Objectives and Key Results, or OKRs, are an excellent tool for helping you achieve your goals in the hospitality industry, but not every hotel owner or operator uses them. In this article, we’ll explain exactly what OKRs are and why you should consider using them to manage your business. Let’s dive right in!
OKRs are a measurement system that can help you track your success and growth as an individual, team or company. The term OKR was first coined by Intel’s Andrew Grove and is used extensively at Amazon.
This effective leadership tool helps individuals or groups to identify and communicate what goals they want to achieve and what they need to do to achieve them, allowing for measurable results.
OKRs tend to be structured with an Objective written at the top and a number of Key Results aimed for below it. This can also be written as:
I will [Objective] as measured by [Key Results].
Objectives represent what is to be achieved, while Key Results are the steps that need to be taken to achieve the Objective. While Objectives are more inspirational, Key Results are specific, time-bound, and most of all, measurable.
Once all Key Results have been fulfilled, the Objective is accomplished.
OKRs are becoming increasingly popular among many organisations. And the reason is simple: not only do they help teams reach their goals, but they also make it possible to measure and achieve those goals more quickly than other methods.
"When used correctly, OKRs can help your team avoid distractions and keep everyone on task. As a result, OKRs can lead to increased success at every level of your business."
A weekly status report is one of those things that most managers do and yet, have probably never had to create one. Well, it turns out that there are a few important guidelines when creating a weekly status report for your boss or yourself and that’s what we’ll talk about today.
The first thing to think about is why you even need a weekly update. And how do they work?
Weekly status reports allow team members to monitor and track their progress towards a common goal (or in this case, an Objective), by reviewing a summary of all work done during that week. These are typically digital reports, which is particularly useful in a post-Pandemic climate, where remote teams need to be able to give managers a clear idea of how they’re delivering.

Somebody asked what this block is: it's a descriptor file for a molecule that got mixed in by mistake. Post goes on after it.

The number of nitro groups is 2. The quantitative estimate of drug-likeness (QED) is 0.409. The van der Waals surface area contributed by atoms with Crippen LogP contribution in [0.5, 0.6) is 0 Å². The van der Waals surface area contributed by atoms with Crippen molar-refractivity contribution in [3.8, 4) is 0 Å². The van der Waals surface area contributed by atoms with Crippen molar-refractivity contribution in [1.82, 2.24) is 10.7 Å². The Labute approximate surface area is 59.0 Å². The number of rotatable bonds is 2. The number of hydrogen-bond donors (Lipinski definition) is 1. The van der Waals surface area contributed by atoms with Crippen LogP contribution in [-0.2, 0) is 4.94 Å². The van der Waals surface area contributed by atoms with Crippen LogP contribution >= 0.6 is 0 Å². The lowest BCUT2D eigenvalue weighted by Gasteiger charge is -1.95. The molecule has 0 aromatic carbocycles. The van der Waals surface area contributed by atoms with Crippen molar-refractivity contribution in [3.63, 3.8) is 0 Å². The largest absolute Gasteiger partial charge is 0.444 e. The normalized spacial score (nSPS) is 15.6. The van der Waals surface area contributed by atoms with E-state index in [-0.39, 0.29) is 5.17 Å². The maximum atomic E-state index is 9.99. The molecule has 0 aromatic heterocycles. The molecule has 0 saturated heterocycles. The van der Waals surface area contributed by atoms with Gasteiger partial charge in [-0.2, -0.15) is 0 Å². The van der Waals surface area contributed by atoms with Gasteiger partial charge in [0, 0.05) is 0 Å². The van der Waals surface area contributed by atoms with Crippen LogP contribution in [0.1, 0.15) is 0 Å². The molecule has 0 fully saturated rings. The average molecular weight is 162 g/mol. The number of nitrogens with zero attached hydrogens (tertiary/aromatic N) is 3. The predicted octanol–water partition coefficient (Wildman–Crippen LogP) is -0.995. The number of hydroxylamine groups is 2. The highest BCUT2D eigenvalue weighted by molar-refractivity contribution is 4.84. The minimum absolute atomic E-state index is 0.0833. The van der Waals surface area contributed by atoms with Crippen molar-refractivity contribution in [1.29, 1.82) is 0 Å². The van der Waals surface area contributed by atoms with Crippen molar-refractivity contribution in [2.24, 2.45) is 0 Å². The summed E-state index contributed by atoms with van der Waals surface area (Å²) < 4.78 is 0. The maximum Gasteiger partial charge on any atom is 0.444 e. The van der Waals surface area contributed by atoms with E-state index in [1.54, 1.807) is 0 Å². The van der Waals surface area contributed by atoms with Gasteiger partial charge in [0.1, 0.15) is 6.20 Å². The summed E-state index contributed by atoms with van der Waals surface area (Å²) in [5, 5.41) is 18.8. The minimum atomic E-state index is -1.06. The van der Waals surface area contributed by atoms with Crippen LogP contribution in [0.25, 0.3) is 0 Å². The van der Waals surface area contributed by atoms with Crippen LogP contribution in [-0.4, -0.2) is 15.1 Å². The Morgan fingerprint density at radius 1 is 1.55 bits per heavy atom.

So, where do you start?
Spreadsheets or project management tools are commonly used for creating weekly reports and monitoring team progress. You’ll need to have a clear idea of the purpose of your report and this needs to be communicated concisely.
An effective weekly update will typically include the following:
* A project overview – what Objective are you working towards?
OKRs are, first and foremost, measurable goals. If you can’t measure it — such as with goals like, ‘create excitement’ or ‘be more accessible to customers’ — then how will you know when you achieve them?
To create actionable objectives that everyone on your team can understand and get behind, first, try to quantify whatever it is you’re looking to improve.
OKRs are a great way to frame quarterly goals around business outcomes that align your team towards a common purpose. Although there are endless ways to set up an OKR, it is good practice to have: one goal, three key results and three key dates for each OKR. The reason for these numbers is grounded in what Google and many other large Unicorns have found works best for their teams.
A goal should be big enough to require substantial effort, but not so big that you can’t even define success within a year.
OKRs have become a buzzword in some circles, but like any business tool, they’re only valuable if used correctly. If your organisation is considering using OKRs, here are three things to consider:
1) Do you want everyone on your team to share one common goal?
2) Are you interested in setting stretch goals?
3) Do you want each employee to define their own goals?
Once you’ve considered these questions, it will be easier for you and your team to decide whether or not OKRs can work for your business.
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